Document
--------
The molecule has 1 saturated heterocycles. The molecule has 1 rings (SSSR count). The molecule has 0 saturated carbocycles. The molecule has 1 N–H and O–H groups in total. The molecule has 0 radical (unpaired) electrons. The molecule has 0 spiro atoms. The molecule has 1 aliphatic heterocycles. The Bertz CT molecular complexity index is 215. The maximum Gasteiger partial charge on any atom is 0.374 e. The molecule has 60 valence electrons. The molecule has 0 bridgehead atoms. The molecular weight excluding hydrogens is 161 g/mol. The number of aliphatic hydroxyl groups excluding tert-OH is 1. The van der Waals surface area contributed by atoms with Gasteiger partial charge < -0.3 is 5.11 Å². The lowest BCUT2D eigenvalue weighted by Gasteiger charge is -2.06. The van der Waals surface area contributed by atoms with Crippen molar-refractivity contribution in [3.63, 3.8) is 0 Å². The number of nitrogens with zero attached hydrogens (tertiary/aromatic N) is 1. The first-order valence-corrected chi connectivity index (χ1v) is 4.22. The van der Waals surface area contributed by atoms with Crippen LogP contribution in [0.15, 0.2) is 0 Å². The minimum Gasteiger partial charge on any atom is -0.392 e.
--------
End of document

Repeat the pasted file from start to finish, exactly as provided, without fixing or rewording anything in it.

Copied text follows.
The molecule has 1 saturated heterocycles. The molecule has 1 rings (SSSR count). The molecule has 0 saturated carbocycles. The molecule has 1 N–H and O–H groups in total. The molecule has 0 radical (unpaired) electrons. The molecule has 0 spiro atoms. The molecule has 1 aliphatic heterocycles. The Bertz CT molecular complexity index is 215. The maximum Gasteiger partial charge on any atom is 0.374 e. The molecule has 60 valence electrons. The molecule has 0 bridgehead atoms. The molecular weight excluding hydrogens is 161 g/mol. The number of aliphatic hydroxyl groups excluding tert-OH is 1. The van der Waals surface area contributed by atoms with Gasteiger partial charge < -0.3 is 5.11 Å². The lowest BCUT2D eigenvalue weighted by Gasteiger charge is -2.06. The van der Waals surface area contributed by atoms with Crippen molar-refractivity contribution in [3.63, 3.8) is 0 Å². The number of nitrogens with zero attached hydrogens (tertiary/aromatic N) is 1. The first-order valence-corrected chi connectivity index (χ1v) is 4.22. The van der Waals surface area contributed by atoms with Crippen LogP contribution in [0.15, 0.2) is 0 Å². The minimum Gasteiger partial charge on any atom is -0.392 e.